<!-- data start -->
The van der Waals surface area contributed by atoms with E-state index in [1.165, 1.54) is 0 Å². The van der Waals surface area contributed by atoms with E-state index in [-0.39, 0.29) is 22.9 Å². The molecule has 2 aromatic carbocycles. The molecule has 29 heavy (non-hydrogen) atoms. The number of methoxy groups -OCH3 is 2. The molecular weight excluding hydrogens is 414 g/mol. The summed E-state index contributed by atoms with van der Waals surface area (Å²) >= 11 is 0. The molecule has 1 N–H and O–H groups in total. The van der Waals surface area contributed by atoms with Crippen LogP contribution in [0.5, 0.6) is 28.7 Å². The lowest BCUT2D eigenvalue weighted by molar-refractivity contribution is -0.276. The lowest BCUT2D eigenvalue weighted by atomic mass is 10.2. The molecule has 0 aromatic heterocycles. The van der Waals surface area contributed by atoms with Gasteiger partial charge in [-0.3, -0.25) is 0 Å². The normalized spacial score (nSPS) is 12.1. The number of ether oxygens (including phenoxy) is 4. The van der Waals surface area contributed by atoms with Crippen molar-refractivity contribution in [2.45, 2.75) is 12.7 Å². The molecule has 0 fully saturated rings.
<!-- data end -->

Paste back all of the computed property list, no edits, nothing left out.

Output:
The van der Waals surface area contributed by atoms with E-state index in [1.165, 1.54) is 0 Å². The van der Waals surface area contributed by atoms with E-state index in [-0.39, 0.29) is 22.9 Å². The molecule has 2 aromatic carbocycles. The molecule has 29 heavy (non-hydrogen) atoms. The number of methoxy groups -OCH3 is 2. The molecular weight excluding hydrogens is 414 g/mol. The summed E-state index contributed by atoms with van der Waals surface area (Å²) >= 11 is 0. The molecule has 1 N–H and O–H groups in total. The van der Waals surface area contributed by atoms with Crippen LogP contribution in [0.5, 0.6) is 28.7 Å². The lowest BCUT2D eigenvalue weighted by molar-refractivity contribution is -0.276. The lowest BCUT2D eigenvalue weighted by atomic mass is 10.2. The molecule has 0 aromatic heterocycles. The van der Waals surface area contributed by atoms with Gasteiger partial charge in [-0.3, -0.25) is 0 Å². The normalized spacial score (nSPS) is 12.1. The number of ether oxygens (including phenoxy) is 4. The van der Waals surface area contributed by atoms with Crippen molar-refractivity contribution in [2.45, 2.75) is 12.7 Å². The molecule has 0 fully saturated rings.